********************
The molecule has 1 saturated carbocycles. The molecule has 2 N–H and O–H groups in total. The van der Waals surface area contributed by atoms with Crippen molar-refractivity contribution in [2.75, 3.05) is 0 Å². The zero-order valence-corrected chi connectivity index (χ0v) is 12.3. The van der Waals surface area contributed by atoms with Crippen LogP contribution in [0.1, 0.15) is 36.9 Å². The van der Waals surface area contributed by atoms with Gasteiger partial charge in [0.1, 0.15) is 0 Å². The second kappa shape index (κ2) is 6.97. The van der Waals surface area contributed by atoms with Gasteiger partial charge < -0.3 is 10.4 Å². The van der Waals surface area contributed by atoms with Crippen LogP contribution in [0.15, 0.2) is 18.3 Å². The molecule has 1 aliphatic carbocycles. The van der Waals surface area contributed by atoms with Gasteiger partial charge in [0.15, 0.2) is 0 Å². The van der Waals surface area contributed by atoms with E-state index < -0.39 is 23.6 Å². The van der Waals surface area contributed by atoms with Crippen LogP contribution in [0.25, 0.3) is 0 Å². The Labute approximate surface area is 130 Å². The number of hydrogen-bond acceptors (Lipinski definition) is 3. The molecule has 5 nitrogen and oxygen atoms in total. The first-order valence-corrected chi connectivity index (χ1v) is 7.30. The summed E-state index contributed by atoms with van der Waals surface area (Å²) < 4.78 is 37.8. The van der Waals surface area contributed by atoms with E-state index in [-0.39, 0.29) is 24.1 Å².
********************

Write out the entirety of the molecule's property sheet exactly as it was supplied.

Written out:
The molecule has 1 saturated carbocycles. The molecule has 2 N–H and O–H groups in total. The van der Waals surface area contributed by atoms with Crippen molar-refractivity contribution in [2.75, 3.05) is 0 Å². The zero-order valence-corrected chi connectivity index (χ0v) is 12.3. The van der Waals surface area contributed by atoms with Crippen LogP contribution in [0.1, 0.15) is 36.9 Å². The van der Waals surface area contributed by atoms with Gasteiger partial charge in [0.1, 0.15) is 0 Å². The second kappa shape index (κ2) is 6.97. The van der Waals surface area contributed by atoms with Gasteiger partial charge < -0.3 is 10.4 Å². The van der Waals surface area contributed by atoms with Crippen LogP contribution in [0.15, 0.2) is 18.3 Å². The molecule has 1 aliphatic carbocycles. The van der Waals surface area contributed by atoms with Gasteiger partial charge in [0.15, 0.2) is 0 Å². The van der Waals surface area contributed by atoms with E-state index < -0.39 is 23.6 Å². The van der Waals surface area contributed by atoms with Crippen LogP contribution in [0.25, 0.3) is 0 Å². The Labute approximate surface area is 130 Å². The number of hydrogen-bond acceptors (Lipinski definition) is 3. The molecule has 5 nitrogen and oxygen atoms in total. The first-order valence-corrected chi connectivity index (χ1v) is 7.30. The summed E-state index contributed by atoms with van der Waals surface area (Å²) < 4.78 is 37.8. The van der Waals surface area contributed by atoms with E-state index in [-0.39, 0.29) is 24.1 Å².